May 10, 2021

Mercedes Schneider: The Testing Game, Louisiana-style

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Mercedes Schneider provides a picture of what the testing game looks like from the student perspective. Reposted with permission .

Let’s say that I am at the end of my freshman year of high school in Louisiana. I must take two Louisiana Educational Assessment Program (LEAP) exams: English I and Algebra I. So long as I minimally pass these exams (“approaching basic”), I am good for graduation three years from now. Furthermore, my state exam score counts as my final exam in the class (between 15 and 30 percent of my fourth quarter grade, according to state specifications; see below).

If I score the highest level on my LEAP exams (“advanced”), then I get an A as an exam grade. If I score the second highest level (“mastery”), I get a B. The third level, “basic,” gets me a C, and the fourth (and lowest passing) level, “approaching basic,” earns a D.

Given that the state exams last between 225 and 260 minutes each, I might zoom through my LEAP test, aiming, if you will, for the lowest score that will satisfy graduation requirements and will also get me a passing exam grade in the class.

But my zooming could well more severely impact my school’s letter grade. My school gets 150 points if I score “advanced,” 100 points if I score “mastery,” 80 points if I score “basic,” and nothing if I score “approaching basic” or “unsatisfactory.”

And my school gets nothing if I must retake the test in the future once I am no longer enrolled in the associated course for the first time.

I don’t really know all of this, and even if I did, since I’m 14 years old and the testing marathon is a real downer for me, I probably would not care. My English I test is divided into three sessions of 90 minutes, another 90 minutes, and 80 minutes. I tried the most for the first session. By the second and third sessions, I had enough, so I put forth less effort with the goal to get this done as soon as possible. “Approaching basic” is good enough for me.

Besides, if I do not pass the English I or Algebra I exams, there’s always next year. According to state requirements, I need only pass English I or English II, or Algebra I or geometry. So, if I pass both exams my freshman year, then the pressure is off of me to pass either exam my sophomore year. If I flunk both state exams in English II and geometry, I could still pass my courses so long as I have at least a high C going into the exams. It isn’t glamorous, but it works.

I must also pass the LEAP exam in biology (240 minutes; sophomore year) or US history (225 minutes; junior year). In order to satisfy graduation requirements, I could aim for a minimum score just like I did on my previous tests.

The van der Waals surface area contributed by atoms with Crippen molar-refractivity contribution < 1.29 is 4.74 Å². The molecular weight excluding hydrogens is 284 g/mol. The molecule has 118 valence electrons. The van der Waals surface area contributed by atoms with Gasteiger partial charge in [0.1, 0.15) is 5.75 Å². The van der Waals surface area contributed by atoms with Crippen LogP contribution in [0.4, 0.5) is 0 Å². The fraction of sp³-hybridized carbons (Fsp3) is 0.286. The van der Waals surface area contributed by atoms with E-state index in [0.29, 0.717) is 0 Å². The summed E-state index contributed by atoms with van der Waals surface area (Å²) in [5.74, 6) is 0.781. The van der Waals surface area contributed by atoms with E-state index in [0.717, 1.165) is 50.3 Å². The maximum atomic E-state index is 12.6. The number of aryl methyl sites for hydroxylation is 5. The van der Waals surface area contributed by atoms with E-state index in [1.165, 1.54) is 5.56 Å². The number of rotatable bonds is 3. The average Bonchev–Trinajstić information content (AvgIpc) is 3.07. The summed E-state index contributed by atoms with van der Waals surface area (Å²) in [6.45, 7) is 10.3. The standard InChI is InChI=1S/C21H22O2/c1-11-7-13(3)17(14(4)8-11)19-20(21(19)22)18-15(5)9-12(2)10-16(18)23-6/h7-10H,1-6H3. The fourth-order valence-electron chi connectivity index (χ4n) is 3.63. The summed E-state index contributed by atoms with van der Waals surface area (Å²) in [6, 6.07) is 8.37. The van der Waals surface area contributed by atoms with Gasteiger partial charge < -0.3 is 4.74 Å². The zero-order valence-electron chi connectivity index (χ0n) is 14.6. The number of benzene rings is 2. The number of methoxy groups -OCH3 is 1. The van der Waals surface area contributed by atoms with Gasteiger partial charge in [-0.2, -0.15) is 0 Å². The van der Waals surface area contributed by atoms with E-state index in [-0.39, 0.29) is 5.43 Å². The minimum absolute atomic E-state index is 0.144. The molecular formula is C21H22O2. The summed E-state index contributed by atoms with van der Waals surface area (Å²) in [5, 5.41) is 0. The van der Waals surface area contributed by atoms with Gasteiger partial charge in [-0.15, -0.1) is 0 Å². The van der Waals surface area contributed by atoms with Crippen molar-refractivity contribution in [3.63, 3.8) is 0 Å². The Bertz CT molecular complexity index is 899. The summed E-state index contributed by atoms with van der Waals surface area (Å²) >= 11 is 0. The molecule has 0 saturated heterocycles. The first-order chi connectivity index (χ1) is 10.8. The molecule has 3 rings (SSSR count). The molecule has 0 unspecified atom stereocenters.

So, on what, exactly, is my school being graded?

Could be my willingness to engage for several hours in standardized testing. Could be my exhaustion over the length of the tests. Could be my knowledge that I have already passed enough of these tests to satisfy graduation requirements. Could be my knowing that even if I fail, my class average is high enough for me to still pass the class.

Now, I might also really care about my grades, and so, I try to do well on LEAP tests. But they are so long, and they wear me out. I think the state is testing my test-taking endurance more than my knowledge of a subject. My Algebra I test had four parts, taking 25 minutes, 55 minutes, and then two at 80 minutes apiece. I had an A in the class, but I only scored “mastery” on my LEAP, so it brought my grade down. I am disappointed because that test was just too long.

What I don’t know is that if my score is lower than otherwise simply because of testing fatigue, my school is also penalized, in this case 50 points (the per-student, school-scoring difference from “mastery” to “advanced”).

Did my school just get graded on my ability to endure 240 minutes of testing?

Then comes the complications of COVID. Since LEAP testing did not happen in 2019-20, many students who would otherwise have had two opportunities to pass one math or one English exam (or either biology or US history) now only have one chance. According to the rules of the game, students must be currently enrolled in a LEAP-tested course in order for the school to receive credit towards the school grade. So, if students who were exempted from Algebra I as 2019-20 freshmen due to COVID do not pass the geometry LEAP as 2020-21 sophomores, those students can subsequently take the Algebra I LEAP, but the school would receive a zero since the student would not be enrolled in Algebra I at the time of testing.

Will the school receive a zero in such cases? Will the state waive the penalty? Does the state need to request such a waiver from the federal government in connection with Title I funding?

As of this writing, Louisiana schools are still in limbo on that issue and all that is associated with 2020-21 school grades in Louisiana. The Louisiana legislature wants state superintendent Cade Brumley to wait until after LEAP testing season is over to see how it all went before deciding how, exactly, to grade schools, and, if the decision is that schools should not be graded, to petition the feds for their permission.

It’s all in the game, folks. It’s all in the game.

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